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Postby Ji » Wed Apr 16, 2008 8:58 pm

I'm really sorry for your loss. :hugs: I hope you get a sticky bean soon.

You'll probably come across Jim Cummins in your studies, he's the language acquisition dude. Good luck with your MA, I'm half way through mine now, but DS is quite the distraction... I think it will take me a while to finish!

BTW, Korean is a GREAT language to learn. I majored in Korean at uni (Ji's my Korean name) and studied in Seoul for about 16 months. And Korean food is the BEST!

Where in Japan are you? DH and I spent 10 days in Kochi last year visiting friends and hanging out at the Yosakoi festival. I love Japan, it is so quiet compared with HK!
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Postby Eren » Thu Apr 17, 2008 9:31 pm

Kochi would have been quiet!! lol. I live in Yamaguchi prefecture which is pretty quiet itself. I hope to move to Hokkaido though in a couple of years! (I prefer a colder climate to a hot humid one!)
You know I went to Hong Kong for 3 days on the way back to the UK last summer. It was great but hot!! I`ve been to Seoul before too. So if you studied Korean, how come you left and ended up in Hong Kong?? Mind you I studied French, Italian and Spanish at Uni but ended up in Japan! lol.
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Postby Ji » Sun Apr 20, 2008 5:44 pm

Oooh I'd love to go to Hokkaido, isn't that where there are hot springs with super hairy fluffy monkeys hanging around?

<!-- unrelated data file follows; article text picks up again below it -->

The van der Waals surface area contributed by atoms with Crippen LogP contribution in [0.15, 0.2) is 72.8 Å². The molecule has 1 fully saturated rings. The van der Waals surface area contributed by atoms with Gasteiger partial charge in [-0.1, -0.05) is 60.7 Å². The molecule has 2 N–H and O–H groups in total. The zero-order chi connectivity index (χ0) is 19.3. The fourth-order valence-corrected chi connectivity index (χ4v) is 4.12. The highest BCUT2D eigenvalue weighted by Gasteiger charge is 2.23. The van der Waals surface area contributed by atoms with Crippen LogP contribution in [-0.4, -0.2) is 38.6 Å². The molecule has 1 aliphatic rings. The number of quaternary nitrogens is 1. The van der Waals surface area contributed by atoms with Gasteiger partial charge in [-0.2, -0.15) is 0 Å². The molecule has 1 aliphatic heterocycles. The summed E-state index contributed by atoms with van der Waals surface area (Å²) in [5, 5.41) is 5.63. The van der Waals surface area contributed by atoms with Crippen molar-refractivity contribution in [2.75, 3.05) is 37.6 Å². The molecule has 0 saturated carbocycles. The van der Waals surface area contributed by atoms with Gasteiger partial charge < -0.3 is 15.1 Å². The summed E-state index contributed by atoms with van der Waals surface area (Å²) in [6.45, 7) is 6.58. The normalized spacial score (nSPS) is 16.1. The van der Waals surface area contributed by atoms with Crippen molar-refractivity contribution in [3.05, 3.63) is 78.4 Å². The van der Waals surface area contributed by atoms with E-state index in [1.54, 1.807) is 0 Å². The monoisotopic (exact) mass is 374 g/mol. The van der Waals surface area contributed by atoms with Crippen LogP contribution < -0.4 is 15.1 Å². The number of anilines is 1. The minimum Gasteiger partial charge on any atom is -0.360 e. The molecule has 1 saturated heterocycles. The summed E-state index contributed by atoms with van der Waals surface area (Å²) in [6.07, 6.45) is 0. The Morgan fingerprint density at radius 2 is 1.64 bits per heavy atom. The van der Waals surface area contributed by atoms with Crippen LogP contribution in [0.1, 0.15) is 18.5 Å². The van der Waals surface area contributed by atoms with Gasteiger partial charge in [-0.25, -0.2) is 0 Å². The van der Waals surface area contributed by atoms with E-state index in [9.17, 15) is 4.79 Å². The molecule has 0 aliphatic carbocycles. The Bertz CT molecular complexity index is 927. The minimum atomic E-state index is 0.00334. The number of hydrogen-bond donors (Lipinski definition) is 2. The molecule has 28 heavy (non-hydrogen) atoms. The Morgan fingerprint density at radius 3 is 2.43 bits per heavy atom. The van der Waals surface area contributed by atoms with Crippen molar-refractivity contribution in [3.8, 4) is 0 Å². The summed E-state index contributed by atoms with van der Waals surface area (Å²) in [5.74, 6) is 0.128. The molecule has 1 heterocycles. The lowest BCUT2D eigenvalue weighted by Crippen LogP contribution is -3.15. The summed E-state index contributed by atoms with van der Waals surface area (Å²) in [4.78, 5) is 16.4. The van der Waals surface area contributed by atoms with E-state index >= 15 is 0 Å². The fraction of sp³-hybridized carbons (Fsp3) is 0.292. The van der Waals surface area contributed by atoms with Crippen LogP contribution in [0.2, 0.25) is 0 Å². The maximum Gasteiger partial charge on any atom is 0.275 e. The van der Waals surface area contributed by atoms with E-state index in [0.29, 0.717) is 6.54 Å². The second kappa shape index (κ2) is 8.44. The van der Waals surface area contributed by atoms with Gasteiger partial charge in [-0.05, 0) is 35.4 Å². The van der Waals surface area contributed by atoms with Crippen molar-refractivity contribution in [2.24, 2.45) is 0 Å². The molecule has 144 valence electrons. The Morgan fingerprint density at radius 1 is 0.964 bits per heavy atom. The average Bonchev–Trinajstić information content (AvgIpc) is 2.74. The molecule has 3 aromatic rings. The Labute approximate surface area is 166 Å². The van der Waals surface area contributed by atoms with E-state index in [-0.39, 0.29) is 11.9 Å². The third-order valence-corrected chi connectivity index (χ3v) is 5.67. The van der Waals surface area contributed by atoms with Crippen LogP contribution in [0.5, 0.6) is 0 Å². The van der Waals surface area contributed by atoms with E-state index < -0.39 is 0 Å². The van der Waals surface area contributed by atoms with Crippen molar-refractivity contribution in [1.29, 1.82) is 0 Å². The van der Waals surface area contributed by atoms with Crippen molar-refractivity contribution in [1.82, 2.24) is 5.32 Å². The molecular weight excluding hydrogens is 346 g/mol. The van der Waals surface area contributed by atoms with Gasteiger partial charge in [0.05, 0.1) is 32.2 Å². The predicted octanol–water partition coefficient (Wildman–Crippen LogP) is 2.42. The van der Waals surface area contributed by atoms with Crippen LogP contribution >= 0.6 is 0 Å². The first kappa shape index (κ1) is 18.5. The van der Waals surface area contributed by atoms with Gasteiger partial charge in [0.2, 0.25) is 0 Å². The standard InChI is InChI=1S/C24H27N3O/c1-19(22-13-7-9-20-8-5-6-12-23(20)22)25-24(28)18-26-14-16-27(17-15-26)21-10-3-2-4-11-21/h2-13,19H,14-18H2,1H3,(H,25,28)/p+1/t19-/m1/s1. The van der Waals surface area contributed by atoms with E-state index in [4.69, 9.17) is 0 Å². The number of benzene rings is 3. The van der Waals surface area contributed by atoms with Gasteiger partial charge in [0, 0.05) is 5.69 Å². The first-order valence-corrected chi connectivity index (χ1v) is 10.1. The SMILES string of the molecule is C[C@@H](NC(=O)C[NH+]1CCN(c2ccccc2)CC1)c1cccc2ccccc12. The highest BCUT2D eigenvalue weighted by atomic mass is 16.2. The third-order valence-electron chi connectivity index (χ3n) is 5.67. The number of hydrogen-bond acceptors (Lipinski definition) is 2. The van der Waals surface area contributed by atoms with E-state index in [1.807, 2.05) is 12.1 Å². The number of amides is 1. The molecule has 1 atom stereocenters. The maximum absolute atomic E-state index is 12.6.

We're in HK for a few reasons. We were living in Cambodia, I was there for nearly three years but had non-stop health issues and Cambodia is not the place to be stuck in intensive care :? . We were always running out of money because I was in hospital so much. My parents have lived in HK for years and had been pushing us to come here for the $ and great health care. So that's why. We're close to my parents (they live next door!) and we now have enough money that DH can be a SAHD. And the quality of health care here is really very good.

It's stinking hot here already. And soooo humid. Yueerk.

Are you in the JET program? How did you learn Japanese?
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Postby Eren » Sun Apr 20, 2008 8:03 pm

Hi - I sent you a pm
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Postby eh_ep » Fri Jun 13, 2008 1:10 am

I just wanted to add my $0.02.....

I was brought up bilingually.....sort of...
both my parents were born and raised in Hungary, my dad left when he was 18 and my mom when they got married (she was 37 and my dad was 44) They moved to canada...since this was the first time my mom was in Canada she didn't know a word of english....

so naturally me and my brother grew up speaking hungarian...in fact I didn't know a word of english until I went to kindergarden (I went when I was 4 and remember it very well) the best part was that I was in a special class of 3 students...the other 2 were both japanese so they could at least talk to each other!!!

I learned english very fast and had no real problems with the language....my brother had a bit harder time and was put in a remeidial (sp??) class in elementary...but now he has his masters in physics!!!!